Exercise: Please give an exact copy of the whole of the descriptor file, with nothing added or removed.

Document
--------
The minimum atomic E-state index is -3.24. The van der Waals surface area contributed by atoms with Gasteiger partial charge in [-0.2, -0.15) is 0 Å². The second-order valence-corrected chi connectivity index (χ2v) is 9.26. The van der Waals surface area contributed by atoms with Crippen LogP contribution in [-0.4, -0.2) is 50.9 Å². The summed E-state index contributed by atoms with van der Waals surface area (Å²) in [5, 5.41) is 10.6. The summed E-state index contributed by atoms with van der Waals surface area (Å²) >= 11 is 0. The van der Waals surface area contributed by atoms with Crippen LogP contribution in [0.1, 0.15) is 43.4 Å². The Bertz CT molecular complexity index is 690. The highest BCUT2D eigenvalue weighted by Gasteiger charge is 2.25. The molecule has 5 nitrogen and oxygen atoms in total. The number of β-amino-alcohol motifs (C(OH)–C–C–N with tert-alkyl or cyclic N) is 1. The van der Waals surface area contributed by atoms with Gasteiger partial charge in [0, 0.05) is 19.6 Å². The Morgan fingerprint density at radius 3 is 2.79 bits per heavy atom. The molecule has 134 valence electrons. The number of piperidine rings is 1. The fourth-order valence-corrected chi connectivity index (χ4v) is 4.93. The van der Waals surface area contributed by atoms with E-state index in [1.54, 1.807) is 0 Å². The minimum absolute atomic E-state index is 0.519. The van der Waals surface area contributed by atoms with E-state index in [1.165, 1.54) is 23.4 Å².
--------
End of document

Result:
The minimum atomic E-state index is -3.24. The van der Waals surface area contributed by atoms with Gasteiger partial charge in [-0.2, -0.15) is 0 Å². The second-order valence-corrected chi connectivity index (χ2v) is 9.26. The van der Waals surface area contributed by atoms with Crippen LogP contribution in [-0.4, -0.2) is 50.9 Å². The summed E-state index contributed by atoms with van der Waals surface area (Å²) in [5, 5.41) is 10.6. The summed E-state index contributed by atoms with van der Waals surface area (Å²) >= 11 is 0. The van der Waals surface area contributed by atoms with Crippen LogP contribution in [0.1, 0.15) is 43.4 Å². The Bertz CT molecular complexity index is 690. The highest BCUT2D eigenvalue weighted by Gasteiger charge is 2.25. The molecule has 5 nitrogen and oxygen atoms in total. The number of β-amino-alcohol motifs (C(OH)–C–C–N with tert-alkyl or cyclic N) is 1. The van der Waals surface area contributed by atoms with Gasteiger partial charge in [0, 0.05) is 19.6 Å². The Morgan fingerprint density at radius 3 is 2.79 bits per heavy atom. The molecule has 134 valence electrons. The number of piperidine rings is 1. The fourth-order valence-corrected chi connectivity index (χ4v) is 4.93. The van der Waals surface area contributed by atoms with E-state index in [1.54, 1.807) is 0 Å². The minimum absolute atomic E-state index is 0.519. The van der Waals surface area contributed by atoms with E-state index in [1.165, 1.54) is 23.4 Å².